• Participant countries have similar business cycles. When one country experiences a boom or recession, other countries in the union are likely to follow. This allows the shared central bank to promote growth in downturns and to contain inflation in booms. Should countries in a currency union have idiosyncratic business cycles, then optimal monetary policy may diverge and union participants may be made worse off under a joint central bank.

Additional criteria suggested are:[9]

  • Production diversification (Peter Kenen)
  • Homogeneous preferences
  • Commonality of destiny ("Solidarity")

European Union

Europe exemplifies a situation unfavourable to a common currency. It is composed of separate nations, speaking different languages, with different customs, and having citizens feeling far greater loyalty and attachment to their own country than to a common market or to the idea of Europe.
— Milton Friedman, The Times, November 19, 1997"

The theory has been most frequently applied in recent years to discussions of the euro and the European Union. Many have argued that the EU did not actually meet the criteria for an OCA at the time the euro was adopted, and attribute the Euro Area's economic difficulties in part to continued failure to do so.[10][11] While Europe scores well on some of the measures characterising an OCA, it has lower labour mobility than the United States (possibly due to language and cultural differences) and cannot rely on fiscal federalism to smooth out regional economic disturbances. The European crisis, however, may be pushing the EU towards more federal powers in fiscal policy. [12]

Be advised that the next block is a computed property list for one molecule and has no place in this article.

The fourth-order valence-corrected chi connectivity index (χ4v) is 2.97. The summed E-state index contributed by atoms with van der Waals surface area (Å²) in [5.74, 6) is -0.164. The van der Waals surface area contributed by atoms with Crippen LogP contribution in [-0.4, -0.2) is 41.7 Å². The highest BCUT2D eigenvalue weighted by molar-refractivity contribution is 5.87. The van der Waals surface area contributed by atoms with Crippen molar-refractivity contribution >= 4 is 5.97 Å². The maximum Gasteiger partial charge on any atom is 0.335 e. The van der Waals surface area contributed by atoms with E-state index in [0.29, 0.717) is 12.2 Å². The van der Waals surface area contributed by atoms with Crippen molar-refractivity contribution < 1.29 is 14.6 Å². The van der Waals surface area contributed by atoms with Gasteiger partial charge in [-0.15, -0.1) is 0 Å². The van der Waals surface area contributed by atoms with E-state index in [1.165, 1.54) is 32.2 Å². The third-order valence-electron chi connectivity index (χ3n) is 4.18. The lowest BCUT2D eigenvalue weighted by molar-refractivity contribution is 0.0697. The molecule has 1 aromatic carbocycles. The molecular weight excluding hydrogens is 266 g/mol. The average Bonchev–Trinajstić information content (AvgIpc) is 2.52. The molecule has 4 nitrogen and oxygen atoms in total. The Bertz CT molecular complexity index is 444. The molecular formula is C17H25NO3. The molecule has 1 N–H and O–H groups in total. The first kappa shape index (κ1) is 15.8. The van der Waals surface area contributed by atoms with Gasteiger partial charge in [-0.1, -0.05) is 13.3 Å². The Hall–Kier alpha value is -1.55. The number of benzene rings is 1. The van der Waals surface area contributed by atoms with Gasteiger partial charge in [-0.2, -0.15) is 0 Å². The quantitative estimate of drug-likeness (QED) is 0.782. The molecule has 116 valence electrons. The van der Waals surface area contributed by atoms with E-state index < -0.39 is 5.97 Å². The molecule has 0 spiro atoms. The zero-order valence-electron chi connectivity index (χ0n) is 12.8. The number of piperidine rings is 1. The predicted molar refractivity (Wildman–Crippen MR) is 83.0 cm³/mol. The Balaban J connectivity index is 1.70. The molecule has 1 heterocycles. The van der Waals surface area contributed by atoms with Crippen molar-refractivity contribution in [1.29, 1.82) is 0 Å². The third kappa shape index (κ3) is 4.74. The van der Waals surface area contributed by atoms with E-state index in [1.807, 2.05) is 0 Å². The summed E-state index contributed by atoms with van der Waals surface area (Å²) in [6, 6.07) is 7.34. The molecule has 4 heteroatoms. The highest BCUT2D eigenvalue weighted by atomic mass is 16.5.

United States

Kouparitsas considered the United States as divided into the eight regions of the Bureau of Economic Analysis.[13] He found that five of the eight regions of the country satisfied Mundell's criteria to form a single Optimal Currency Area.[14] However, he found the fit of the Southeast and Southwest to be questionable. He also found that the Plains would not fit into an optimal currency area.

OCA with international risk sharing

Here Mundell tries to model how exchange rate uncertainty will interfere with the economy; this model is less often cited (publication in 1973).

Supposing that the currency is managed properly, the larger the area, the better. In contrast with the previous model, asymmetric shocks are not considered to undermine the common currency because of the existence of the common currency. This spreads the shocks in the area because all regions share claims on each other in the same currency and can use them for dampening the shock, while in a flexible exchange rate regime, the cost will be concentrated on the individual regions, since the devaluation will reduce its buying power. So despite a less fine tuned monetary policy the real economy should do better.

A harvest failure, strikes, or war, in one of the countries causes a loss of real income, but the use of a common currency (or foreign exchange reserves) allows the country to run down its currency holdings and cushion the impact of the loss, drawing on the resources of the other country until the cost of the adjustment has been efficiently spread over the future. If, on the other hand, the two countries use separate monies with flexible exchange rates, the whole loss has to be borne alone; the common currency cannot serve as a shock absorber for the nation as a whole except insofar as the dumping of inconvertible currencies on foreign markets attracts a speculative capital inflow in favor of the depreciating currency.
— Mundell, 1973, Uncommon Arguments for Common Currencies p. 115

Mundell's work can be cited on both sides of the debate about the euro. Most economists cite preferentially the first (stationary expectations) model, and conclude against the optimality of the euro. However, in 1973 Mundell himself constructed an argument on the basis of the second model that was more favorable to the concept of a (then-hypothetical) shared European currency.